The Gay Science
What do we know about the effects of same-sex parenting?
From the perspective of sympathizers with the gay marriage cause, the bottom line of this turn-of-the-millennium revisionism is very upbeat: Kids of gays and lesbians are now judged to fare as well as or better than children of heterosexuals—especially, advocates note, when you factor in the prejudice and other pressures that such kids may face. The fact that they hold their own with children from more conventional families is read as an augury of unusual resilience (and some studies even report finding them more emotionally expressive). But you can bet that Focus on the Family and other conservatives are likely to take a rather dimmer view of this latest twist on the data. What pro-gay scholars hail as signs of empathetic flexibility are the kind of gender-bending proclivities that provide grist for more antigay alarm. The idea of "androgynous" parenting, together with tolerance of fluid notions of sexual identity, comes awfully close to the specter of queer parents spawning queer kids that haunts right-wing child-rearing expert/political advocate James Dobson and his followers, among others.
But wait: All the evidence—as both sides acknowledge—is seriously flawed and doesn't begin to supply anything like solid support for either the hopes of gay family harmony or the fears about scarred children and skewed parenting. And until gay couples are allowed to marry, there can't possibly be decent studies of whether the honorable estate confers the same benefits on kids whose parents are the same sex as it does on those who have a mom and a dad. In the meantime, it's quite clear that the absence of good science won't—and shouldn't—settle a fraught debate. What will help clarify it are experiences like mine, watching my sister and her partner sharing the hard work and the happiness of raising their daughter. I can't think of a better argument for gay marriage than that.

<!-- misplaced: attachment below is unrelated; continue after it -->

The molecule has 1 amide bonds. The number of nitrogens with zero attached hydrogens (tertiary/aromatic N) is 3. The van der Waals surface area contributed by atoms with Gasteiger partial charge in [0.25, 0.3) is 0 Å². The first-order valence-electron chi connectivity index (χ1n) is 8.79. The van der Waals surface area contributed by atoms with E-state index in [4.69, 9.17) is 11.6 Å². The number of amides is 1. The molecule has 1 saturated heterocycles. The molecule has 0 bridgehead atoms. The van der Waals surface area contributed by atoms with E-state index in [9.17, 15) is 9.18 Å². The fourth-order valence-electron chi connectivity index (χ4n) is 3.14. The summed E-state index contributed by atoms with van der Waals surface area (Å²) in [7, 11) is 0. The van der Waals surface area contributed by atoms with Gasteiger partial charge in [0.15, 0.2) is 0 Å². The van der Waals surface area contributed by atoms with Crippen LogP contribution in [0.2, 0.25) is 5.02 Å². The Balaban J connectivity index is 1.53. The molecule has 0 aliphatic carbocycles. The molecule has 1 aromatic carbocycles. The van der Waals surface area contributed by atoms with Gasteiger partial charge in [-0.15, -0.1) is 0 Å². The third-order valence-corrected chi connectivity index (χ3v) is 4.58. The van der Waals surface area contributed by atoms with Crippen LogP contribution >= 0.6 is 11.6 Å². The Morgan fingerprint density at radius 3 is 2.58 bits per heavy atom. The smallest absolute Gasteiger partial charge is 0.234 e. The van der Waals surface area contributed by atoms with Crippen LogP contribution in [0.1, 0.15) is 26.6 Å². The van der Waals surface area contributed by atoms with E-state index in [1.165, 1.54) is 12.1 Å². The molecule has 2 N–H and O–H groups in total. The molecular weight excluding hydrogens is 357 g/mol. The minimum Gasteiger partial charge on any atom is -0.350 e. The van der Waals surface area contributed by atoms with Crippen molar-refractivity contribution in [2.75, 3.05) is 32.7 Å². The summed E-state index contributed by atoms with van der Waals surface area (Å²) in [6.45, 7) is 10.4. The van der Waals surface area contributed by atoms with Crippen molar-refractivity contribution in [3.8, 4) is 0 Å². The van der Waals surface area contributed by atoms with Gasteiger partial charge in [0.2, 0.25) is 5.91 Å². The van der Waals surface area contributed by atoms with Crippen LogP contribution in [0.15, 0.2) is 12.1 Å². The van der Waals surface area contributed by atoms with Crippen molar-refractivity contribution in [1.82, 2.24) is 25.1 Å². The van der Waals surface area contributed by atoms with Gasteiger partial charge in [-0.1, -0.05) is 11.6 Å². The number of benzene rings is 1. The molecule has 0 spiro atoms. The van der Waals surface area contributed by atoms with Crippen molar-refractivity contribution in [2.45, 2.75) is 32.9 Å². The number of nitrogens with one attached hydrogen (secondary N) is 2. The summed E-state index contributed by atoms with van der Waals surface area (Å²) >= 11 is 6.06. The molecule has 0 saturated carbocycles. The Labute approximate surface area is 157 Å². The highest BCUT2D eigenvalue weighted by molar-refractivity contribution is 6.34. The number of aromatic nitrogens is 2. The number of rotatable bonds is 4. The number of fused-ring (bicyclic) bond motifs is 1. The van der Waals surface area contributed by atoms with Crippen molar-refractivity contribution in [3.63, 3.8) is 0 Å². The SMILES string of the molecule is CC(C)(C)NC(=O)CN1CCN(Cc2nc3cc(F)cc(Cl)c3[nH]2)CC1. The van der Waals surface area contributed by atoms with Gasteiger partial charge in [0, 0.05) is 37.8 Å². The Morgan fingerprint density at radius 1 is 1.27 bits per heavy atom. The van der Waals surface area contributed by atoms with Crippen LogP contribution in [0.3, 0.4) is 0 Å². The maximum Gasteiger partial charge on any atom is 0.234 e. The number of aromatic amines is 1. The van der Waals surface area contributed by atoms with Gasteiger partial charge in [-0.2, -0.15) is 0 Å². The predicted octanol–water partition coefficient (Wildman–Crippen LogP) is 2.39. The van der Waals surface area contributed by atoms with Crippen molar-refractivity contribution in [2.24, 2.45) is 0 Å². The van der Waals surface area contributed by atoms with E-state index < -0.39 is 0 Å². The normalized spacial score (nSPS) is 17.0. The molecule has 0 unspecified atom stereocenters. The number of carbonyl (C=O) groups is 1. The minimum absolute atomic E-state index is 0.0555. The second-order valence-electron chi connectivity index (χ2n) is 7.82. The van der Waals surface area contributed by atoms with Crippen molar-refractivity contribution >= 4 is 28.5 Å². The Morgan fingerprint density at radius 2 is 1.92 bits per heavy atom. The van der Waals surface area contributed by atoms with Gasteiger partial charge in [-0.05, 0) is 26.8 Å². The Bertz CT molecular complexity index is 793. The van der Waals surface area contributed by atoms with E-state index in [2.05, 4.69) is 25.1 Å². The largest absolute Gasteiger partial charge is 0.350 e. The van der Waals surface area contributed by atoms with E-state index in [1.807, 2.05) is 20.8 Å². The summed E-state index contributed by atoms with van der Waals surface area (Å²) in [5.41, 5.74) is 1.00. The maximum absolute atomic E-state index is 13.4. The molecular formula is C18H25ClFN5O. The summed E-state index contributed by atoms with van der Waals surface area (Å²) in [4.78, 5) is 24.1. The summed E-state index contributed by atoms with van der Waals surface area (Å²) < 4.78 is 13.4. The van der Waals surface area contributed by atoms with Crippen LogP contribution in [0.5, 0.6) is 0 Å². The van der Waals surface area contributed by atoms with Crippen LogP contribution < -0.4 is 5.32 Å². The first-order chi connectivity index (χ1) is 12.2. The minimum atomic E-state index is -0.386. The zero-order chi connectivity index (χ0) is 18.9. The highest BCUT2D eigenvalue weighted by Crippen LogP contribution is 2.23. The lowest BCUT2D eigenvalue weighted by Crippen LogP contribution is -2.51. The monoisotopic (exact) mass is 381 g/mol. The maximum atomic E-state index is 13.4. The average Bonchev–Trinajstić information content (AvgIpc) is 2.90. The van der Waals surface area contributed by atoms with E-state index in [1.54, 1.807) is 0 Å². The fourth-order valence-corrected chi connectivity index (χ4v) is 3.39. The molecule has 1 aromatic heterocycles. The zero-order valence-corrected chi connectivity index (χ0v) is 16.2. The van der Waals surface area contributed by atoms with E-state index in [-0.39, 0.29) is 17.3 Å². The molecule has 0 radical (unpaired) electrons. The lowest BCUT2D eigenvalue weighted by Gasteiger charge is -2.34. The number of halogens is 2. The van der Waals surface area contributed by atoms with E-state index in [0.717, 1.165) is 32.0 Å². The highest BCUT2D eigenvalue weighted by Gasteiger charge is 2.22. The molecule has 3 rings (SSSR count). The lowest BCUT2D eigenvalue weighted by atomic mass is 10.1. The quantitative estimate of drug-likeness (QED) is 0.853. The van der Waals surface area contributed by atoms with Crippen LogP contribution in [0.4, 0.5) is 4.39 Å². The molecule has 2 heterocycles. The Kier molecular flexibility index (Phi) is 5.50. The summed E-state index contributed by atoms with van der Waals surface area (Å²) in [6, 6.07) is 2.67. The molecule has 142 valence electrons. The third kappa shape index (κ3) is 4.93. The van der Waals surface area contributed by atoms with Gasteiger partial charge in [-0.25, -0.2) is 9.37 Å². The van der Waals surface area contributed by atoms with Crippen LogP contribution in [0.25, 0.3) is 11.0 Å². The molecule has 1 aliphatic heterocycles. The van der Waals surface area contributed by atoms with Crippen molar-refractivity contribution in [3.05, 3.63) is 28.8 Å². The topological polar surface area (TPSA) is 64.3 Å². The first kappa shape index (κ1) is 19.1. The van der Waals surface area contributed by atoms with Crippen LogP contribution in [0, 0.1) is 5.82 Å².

Correction, March 22, 2004: The original version of this piece stated that the same percentage of young adult children of homosexual and heterosexual mothers identified themselves as gay, lesbian, or bisexual. In fact, the researchers discovered no statistical difference in the number of young adult children from both groups who identified as gay or lesbian. (Return to corrected sentence.)
Illustration by Robert Neubecker. Photograph of the two brides on Slate's home page by Lou Dematteis/Reuters. Photograph of two mothers and a baby on Slate's home page by Jim Erickson/CORBIS.